Class Research Resources and Assignments

Week 10
Video of Section Meeting 10 | Video of Class Session 10
Sides for Section Meeting 10 | Slides from Class Session 10

Social Impact of Climate Change

   Climate Change and Environmental Justice Issues

Timothy C. Weiskel

Athanasiou, Tom & Paul Baer
  2002 Dead Heat: Global Justice and Global Warming (New York, Seven Stories Press, 2002).

Official IPCC Reports:
  2007 Climate Change Impacts, Adaptation and Vulnerability: Summary for Policymakers: Working Group II Contribution to the Intergovernmental Panel on Climate Change Fourth Assessment Report Climate Change 2007 [ IPCC WGII Fourth Assessment Report ], (Geneva, Switzerland, Brussles, Belgium, 6 April 2006).

"Journey to Planet Earth - Plan B: Mobilizing to Save Civilization," PBS - Journey to Planet Earth, (30 March 2011).


"Katrina is part of a pattern,
and it may be just the beginning...

By way of preparation for the class, please view as much of the following Frontline documentary as you can:

PBS Frontline
  "The Storm," PBS - WBUR - Frontline, (22 November 2005). Transcript

Then, please reflect upon the IPCC Group II Report, issued last April 2007.

  "UN: Climate change will hit poor," Reuters News, (6 April 2007).
David Shukman
  "Climate change 'will hit poor'," BBC News Online, (6 April 2007).
PBS - Nightline
2007 "Climate Change Will Hit Poor Hardest, U.N. Panel Says," PBS - Newshour Online, (6 April 2007).
National Geographic Television
"Six Degrees Could Change the World," National Geographic, (Forthcoming, 10 February 2008).

Supplementary Material

    As we saw in class, two years ago (December 2007) in Bali, Indonesia, the countries of the world held long and protracted meetings during which the United States distinguished itself in opposition to the majority of the world's nations in blocking an agreement to reduce greenhouse gas emissions. Finally, the U.S. reluctantly accepted that it should join the "global consensus," and they agreed to work toward meeting in the fifteenth session of the Meeting of Parties (COP-15) to be held in Copenhagen in December of 2009.

    To capture the "tone" surrounding the Copenhagen, please listen to and view these summary reports (below) of John Vidal of The Guardian, U.K.newspaper over the period from October 2009 -- two months before Copenhagen -- right through to the last day of the Copenhagen talks.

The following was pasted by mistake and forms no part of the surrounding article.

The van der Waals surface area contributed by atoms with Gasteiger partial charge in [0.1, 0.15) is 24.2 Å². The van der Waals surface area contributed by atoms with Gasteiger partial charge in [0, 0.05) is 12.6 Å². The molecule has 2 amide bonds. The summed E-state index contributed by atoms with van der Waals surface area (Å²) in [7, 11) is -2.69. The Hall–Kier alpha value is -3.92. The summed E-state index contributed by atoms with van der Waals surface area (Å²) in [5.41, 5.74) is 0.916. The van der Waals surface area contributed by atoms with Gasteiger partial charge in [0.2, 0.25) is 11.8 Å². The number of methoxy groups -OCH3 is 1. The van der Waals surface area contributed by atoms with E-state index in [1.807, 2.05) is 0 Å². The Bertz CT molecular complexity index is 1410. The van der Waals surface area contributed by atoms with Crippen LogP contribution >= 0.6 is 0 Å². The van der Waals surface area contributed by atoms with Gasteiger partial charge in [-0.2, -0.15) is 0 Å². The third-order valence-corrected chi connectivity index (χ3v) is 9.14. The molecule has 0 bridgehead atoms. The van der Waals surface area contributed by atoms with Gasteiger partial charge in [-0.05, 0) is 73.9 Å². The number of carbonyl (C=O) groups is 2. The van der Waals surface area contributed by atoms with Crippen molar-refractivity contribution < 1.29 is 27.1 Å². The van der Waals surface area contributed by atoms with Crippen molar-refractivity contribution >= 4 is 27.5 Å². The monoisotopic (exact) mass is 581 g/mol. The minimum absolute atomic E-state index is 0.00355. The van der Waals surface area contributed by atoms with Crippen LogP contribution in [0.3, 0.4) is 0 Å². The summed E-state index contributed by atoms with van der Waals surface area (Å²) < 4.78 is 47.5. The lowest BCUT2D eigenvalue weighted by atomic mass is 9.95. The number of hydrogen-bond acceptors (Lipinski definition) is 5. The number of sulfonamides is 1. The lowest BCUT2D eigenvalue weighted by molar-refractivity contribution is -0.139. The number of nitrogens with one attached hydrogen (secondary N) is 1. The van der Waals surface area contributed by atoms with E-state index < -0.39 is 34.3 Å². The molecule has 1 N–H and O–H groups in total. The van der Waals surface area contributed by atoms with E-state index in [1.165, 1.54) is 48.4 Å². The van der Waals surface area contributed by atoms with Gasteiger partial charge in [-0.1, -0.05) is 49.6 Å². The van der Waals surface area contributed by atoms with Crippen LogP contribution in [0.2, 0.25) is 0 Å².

John Vidal
"Climate change accusation: 'Rich countries are fundamentally sabotaging the Kyoto protocol'," The Guardian (U.K.), (6 October 2009 09.10 BST).
John Vidal
"Copenhagen climate change conference: John Vidal goes behind the scenes,", (8 December 2009).
Democracy Now
"Kumi Naidoo of Greenpeace on Obama’s Peace Prize, Obama’s War, Copenhagen and Climate Debt," Democracy Now, (10 December 2009).
John Vidal
"Crunch time in Copenhagen,", (17 December 2009).


And especially:

John Vidal
"Climate of denied opportunity at Copenhagen," YouTube - TheGuardian, (26 January 2010).

  In addition, consider the following documentary reports on hurricane Katrina...
  "The Storm that Drowned a City," PBS - NOVA, (November 2005).
      [Note particularly the pre-event awareness of "experts."]
HBO - Real Time
  "“Not Far-Fetched” to Say New Orleans Levees Deliberately Destroyed," HBO - Real Time, (21 October 2005).
Damu Smith
  "Katrina Uncovers: Structural Injustice," National Radio Project (2 November 2005).
Robert Bullard
  "Environmental Justice Professor Robert Bullard On How Race Affected the Federal Government’s Response to Katrina" (Democracy Now, 24 October 2005)


Then consider how the Katrina narrative is linked by Damu Smith and others to a larger cultural narrative about justice and long-standing patterns of injustice, both in America and abroad.

Dr. Martin Luther King, Jr. 1929-1968 [excerpts from "Beyond Vietnam..." 4 April 1967 speech with video essay]


Audio recording of complete speech - "Beyond Vietnam -- A Time to Break Silence," Speech delivered at a meeting of Clergy and Laity Concerned at Riverside Church in New York City, (4 April 1967).
Text of complete speech


   "...we must rapidly undergo a radical revolution of values..."
   "The whole Jericho road must be transformed...."

Not in Our Name
  Not our Name - Petition.
WBUR - Here and Now
  FEMA announces Katrina Reforms, WBUR - Here and Now, (Monday, February 13, 2006)
On Point
  "Katrina Anniversary Looms," NPR - WBUR - On Point, (15 August 2006)
Legendary K.O
  "George Bush Don't Like Black People," GNN, (16 September 2005).
Democracy Now
  "New Orleans Residents Rally for Lower 9th Ward Recovery," Democracy Now, (30 April 2007).

What can be said to be the "appropriate" response to the issue
of "reconstructing New Orleans" in the light of
what is now know about climate change?

Who should decide questions of New Orleans reconstruction?